| By Danny Burgess

Only in America …

Only in the United States of America could a poor African-American man born in New Orleans in 1901 rise to blow rhythmic sounds called jazz, entertaining stars, royalty, presidents and a Pope. Louis Armstrong’s unique style of playing earned him the nickname “Satchmo.” In the late 1970s, Satchmo moved to a small neighborhood in Queens where he eventually died, but not before leaving us a legacy of musical genius such as “What a Wonderful World” and “Dream a Little Dream of Me.” To honor his memory, America built him a stadium, right in his backyard, at the world’s richest tennis venue. In 1978, the Louis Armstrong Stadium became the main stadium at the U.S. Open, seating more than 18,000 people.
 
Only in America …
Would a tennis ambassador be born in 1943. He would go on to win the inaugural U.S. Open in which professionals were welcomed in 1968. Arthur Ashe would then add an Australian Open title in 1970 and a Wimbledon crown in 1975. Arthur Ashe would not only champion tennis, but also take on apartheid, world hunger and civil rights issues. He would refuse to play before segregated audiences, insisting that if he could play for one group, he could play for all of mankind. Spearheading a campaign to free Nelson Mandela resonated across every tennis court on which he played, with every ace loosening the cell that held Mandela captive. But only in America would we honor such a man whose life was shortened by AIDS acquired through a blood transfusion while undergoing open heart surgery. In 1997, we built a stadium in his honor within a 32-court facility that seats 22,000, has 90 luxury boxes, two restaurants and has served as a showcase for Pete Sampras, Andre Agassi, Ivan Lendl, John McEnroe, Chris Everett, Martina Navratilova, Venus and Serena Williams, and Roger Federer, to list just a few.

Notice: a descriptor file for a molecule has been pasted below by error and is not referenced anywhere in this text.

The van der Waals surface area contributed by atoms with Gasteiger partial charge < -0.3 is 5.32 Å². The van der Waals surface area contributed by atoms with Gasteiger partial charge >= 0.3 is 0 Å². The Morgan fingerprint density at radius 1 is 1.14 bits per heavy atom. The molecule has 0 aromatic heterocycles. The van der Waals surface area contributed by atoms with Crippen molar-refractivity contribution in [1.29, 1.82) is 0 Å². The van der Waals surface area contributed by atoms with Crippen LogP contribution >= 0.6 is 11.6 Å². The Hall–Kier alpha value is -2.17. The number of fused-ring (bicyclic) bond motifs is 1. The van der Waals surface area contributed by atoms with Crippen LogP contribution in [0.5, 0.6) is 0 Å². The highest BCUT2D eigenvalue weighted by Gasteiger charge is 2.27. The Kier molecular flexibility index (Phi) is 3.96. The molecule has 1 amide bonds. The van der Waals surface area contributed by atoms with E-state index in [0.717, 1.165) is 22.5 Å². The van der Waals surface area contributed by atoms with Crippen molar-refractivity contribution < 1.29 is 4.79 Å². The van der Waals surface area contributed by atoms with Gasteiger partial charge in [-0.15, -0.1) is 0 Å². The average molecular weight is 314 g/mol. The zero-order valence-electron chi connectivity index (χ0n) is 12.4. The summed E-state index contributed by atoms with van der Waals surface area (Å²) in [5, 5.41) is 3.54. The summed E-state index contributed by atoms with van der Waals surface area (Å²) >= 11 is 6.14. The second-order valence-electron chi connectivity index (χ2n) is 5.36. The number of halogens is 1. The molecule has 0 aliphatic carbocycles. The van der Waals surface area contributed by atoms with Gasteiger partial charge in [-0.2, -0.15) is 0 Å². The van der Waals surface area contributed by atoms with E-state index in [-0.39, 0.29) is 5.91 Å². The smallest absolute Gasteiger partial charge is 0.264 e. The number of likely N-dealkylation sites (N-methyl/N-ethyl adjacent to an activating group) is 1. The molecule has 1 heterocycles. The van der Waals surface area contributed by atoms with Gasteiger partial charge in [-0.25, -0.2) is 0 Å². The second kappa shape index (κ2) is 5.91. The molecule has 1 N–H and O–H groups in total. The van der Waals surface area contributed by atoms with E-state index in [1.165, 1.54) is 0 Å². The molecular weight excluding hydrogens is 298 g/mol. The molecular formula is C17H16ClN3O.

As we observe Black History Month in February, please join me in applauding America as the people of this great nation elected a man born of a black father from Kenya and a white mother from Kansas as our 44th President. Barack Obama was educated at Harvard University, became a U.S. senator from Illinois and was elected the first African-American President of this great country.

Only in America …

Danny Burgess

<p>Daniel Burgess may be reached by e-mail at <a href="mailto:amertwist@aim.com">amertwist@aim.com</a>.</p>